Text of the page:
Twenty gifted kids aged 13-15 from all over England who are members of the National Academy of Gifted and Talented Youth (NAGTY) based at the University of Warwick, will take to the stage at the Royal Shakespeare Company (RSC) in Stratford to take Macbeth from page to performance in a single day on Saturday 7th February 2004.The outreach event entitled “Shakespeare in the Rehearsal Room” is a unique learning initiative for gifted pupils on Macbeth. Scenes from Macbeth will be explored, and students will face the challenge of creating their own mini-version of the play.
Students will see how the play works both onstage and in the rehearsal room. The practical workshop investigates the approaches taken during rehearsals for the current RSC production of Shakespeare’s dark political thriller, set to hit the stage in March.
The day will look at how the choices made by actors and directors affect our understanding of character, themes and language, and how to create a performance that reflects the militaristic, harsh and masculine environment and reality that Shakespeare’s text conveys.
Jacqui O’Hanlon, from RSC Education, will illustrate many of the techniques used by director Dominic Cooke who is preparing for the forthcoming RSC production of Macbeth. The students will get an insider's view of how a play is professionally put together before they approach the creative task of rehearsing the work. For example, students will use playing cards to look at the theme of status and the language of status within the play, a technique often used in rehearsal rooms.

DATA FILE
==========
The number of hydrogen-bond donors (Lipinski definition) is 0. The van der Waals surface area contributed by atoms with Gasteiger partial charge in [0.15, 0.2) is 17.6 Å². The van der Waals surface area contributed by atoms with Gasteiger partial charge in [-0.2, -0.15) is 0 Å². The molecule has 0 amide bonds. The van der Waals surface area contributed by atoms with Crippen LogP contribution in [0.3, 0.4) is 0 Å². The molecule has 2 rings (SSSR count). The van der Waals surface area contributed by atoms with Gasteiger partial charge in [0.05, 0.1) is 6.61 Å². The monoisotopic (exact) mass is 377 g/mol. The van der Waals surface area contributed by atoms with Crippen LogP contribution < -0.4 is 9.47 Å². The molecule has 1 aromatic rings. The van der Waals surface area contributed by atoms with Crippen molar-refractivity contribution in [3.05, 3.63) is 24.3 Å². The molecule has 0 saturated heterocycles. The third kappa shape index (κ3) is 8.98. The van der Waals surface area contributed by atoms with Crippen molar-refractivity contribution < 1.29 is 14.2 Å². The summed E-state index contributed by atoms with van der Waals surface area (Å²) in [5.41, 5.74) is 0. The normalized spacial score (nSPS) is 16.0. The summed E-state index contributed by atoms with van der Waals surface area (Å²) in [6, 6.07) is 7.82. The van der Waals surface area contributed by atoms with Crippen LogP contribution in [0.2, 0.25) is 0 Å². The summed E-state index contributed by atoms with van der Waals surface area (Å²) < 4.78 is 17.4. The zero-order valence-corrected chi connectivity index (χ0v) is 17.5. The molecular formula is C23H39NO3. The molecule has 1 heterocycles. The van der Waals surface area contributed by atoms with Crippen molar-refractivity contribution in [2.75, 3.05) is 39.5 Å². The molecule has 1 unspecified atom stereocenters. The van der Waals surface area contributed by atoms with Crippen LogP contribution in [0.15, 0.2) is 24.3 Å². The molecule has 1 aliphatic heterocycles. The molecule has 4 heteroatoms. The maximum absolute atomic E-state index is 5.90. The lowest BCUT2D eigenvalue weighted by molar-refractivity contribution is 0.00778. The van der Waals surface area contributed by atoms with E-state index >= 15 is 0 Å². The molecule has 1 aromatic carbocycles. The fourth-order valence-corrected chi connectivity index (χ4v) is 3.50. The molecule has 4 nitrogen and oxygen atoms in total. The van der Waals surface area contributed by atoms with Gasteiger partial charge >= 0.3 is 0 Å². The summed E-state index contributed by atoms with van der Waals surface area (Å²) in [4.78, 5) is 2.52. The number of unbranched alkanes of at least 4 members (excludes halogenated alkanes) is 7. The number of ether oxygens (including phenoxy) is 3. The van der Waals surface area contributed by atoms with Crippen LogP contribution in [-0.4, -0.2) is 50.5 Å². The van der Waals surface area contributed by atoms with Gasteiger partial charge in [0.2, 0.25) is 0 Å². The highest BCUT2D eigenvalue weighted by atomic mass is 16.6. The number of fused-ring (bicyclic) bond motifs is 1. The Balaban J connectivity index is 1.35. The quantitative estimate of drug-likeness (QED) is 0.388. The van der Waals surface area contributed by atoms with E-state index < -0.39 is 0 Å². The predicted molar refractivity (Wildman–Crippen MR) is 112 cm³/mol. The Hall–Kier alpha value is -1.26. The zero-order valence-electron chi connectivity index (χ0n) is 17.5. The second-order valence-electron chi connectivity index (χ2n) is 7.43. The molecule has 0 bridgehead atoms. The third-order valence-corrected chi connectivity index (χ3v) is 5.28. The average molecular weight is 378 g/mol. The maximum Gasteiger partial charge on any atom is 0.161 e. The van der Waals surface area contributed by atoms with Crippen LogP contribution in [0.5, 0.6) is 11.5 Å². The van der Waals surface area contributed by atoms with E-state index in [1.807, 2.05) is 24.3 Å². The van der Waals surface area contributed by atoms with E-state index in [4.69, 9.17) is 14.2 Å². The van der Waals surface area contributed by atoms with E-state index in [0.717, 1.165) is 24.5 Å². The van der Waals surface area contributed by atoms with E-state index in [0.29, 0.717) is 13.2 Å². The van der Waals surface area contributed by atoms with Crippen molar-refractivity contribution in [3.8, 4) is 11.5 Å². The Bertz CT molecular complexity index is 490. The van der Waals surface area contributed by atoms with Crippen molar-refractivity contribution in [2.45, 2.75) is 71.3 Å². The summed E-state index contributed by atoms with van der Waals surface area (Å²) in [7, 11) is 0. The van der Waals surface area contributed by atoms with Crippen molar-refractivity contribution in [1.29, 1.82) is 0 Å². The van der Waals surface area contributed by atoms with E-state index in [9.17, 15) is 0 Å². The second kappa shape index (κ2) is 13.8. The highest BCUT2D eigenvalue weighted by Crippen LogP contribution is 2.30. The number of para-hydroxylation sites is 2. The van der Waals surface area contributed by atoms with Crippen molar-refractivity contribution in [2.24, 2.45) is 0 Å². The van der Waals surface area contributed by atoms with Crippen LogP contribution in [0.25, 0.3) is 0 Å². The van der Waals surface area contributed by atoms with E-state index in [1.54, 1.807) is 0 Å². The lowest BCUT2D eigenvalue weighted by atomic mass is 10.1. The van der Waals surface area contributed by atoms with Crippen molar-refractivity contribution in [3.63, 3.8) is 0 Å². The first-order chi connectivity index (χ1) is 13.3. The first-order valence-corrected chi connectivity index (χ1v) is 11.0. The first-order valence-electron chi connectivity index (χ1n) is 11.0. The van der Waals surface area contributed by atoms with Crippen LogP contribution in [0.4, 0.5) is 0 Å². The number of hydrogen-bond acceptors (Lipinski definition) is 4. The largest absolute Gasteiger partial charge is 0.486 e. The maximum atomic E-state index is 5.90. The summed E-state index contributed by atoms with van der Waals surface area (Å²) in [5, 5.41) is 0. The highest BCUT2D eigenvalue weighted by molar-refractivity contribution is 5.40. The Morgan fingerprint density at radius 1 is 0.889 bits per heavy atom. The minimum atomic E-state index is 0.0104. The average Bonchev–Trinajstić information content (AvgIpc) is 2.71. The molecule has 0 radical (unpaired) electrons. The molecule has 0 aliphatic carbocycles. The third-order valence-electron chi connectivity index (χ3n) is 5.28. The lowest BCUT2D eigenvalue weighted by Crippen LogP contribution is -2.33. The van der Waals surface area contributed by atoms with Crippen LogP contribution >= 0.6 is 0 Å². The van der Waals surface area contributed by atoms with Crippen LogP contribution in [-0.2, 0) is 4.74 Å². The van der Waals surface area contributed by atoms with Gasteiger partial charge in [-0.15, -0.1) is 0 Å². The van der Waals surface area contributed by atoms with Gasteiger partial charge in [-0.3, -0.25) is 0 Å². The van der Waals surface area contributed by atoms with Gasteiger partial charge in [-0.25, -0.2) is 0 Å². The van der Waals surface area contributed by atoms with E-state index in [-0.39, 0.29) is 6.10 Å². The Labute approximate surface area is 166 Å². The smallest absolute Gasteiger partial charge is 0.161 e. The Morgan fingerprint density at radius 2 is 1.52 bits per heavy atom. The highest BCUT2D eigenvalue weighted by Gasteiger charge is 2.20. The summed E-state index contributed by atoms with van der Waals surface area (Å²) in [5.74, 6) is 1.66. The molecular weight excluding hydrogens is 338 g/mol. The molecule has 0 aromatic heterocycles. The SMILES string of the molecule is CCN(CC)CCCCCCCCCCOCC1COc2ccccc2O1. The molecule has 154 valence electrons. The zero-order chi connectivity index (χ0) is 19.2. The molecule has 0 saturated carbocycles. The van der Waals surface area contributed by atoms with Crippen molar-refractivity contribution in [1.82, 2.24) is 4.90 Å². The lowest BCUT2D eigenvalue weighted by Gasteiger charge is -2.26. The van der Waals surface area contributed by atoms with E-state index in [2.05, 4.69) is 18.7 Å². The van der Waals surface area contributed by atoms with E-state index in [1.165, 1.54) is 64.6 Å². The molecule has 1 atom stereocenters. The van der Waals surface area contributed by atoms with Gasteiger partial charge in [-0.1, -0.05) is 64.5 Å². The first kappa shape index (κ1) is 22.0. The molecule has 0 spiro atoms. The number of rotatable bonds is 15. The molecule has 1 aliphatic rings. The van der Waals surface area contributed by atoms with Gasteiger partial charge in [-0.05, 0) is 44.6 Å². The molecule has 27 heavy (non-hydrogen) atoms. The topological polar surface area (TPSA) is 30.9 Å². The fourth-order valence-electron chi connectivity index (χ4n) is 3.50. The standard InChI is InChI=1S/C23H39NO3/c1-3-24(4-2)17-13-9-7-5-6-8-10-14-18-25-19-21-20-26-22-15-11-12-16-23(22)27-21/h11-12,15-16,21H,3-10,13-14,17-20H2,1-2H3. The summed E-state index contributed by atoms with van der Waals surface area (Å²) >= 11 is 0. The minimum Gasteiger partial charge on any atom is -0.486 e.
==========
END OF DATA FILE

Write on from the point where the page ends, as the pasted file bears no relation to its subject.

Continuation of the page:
Jacqui O’Hanlon, From RSC Education, said: “The students will learn about the process involved in getting the play onto the stage, all in the space of one day. This is no easy task when you consider that much of the hard work that goes into producing a play is done with months of preparation. The course shows the creative skills involved in staging Shakespeare.”
The Academy is open to the top 5% of gifted and talented pupils in the UK, and is working to improve educational provision for the most able students by working with students, educators and parents.
Professor Deborah Eyre, Director of NAGTY at the University of Warwick, said: “Following the successes of our Summer Schools the Academy has developed a range of outreach events to meet the needs of the brightest students in the country. Pupils with high potential need to have the opportunity to become high-achievers, and giftedness needs to be brought out through access to challenging opportunities. The Academy is now reaching out to students all over England to ensure that the gifted are given the education they need.”
Outreach events are short courses that take place at weekends or in school holidays and are open to all of the Academy’s current 2,500 members. They run at venues all over the country and are delivered by top experts in their field. This year NAGTY are set to offer around 200 events, with about 6000 places in total. Other outreach events will explore diverse topics, from the archaeology of human remains and history of medicine, to youth crime and deviance.
For more information or to arrange interviews please contact: Jenny Murray, Communications Office, University of Warwick, Tel: 02476 574 255, Mobile: 07876 21 7740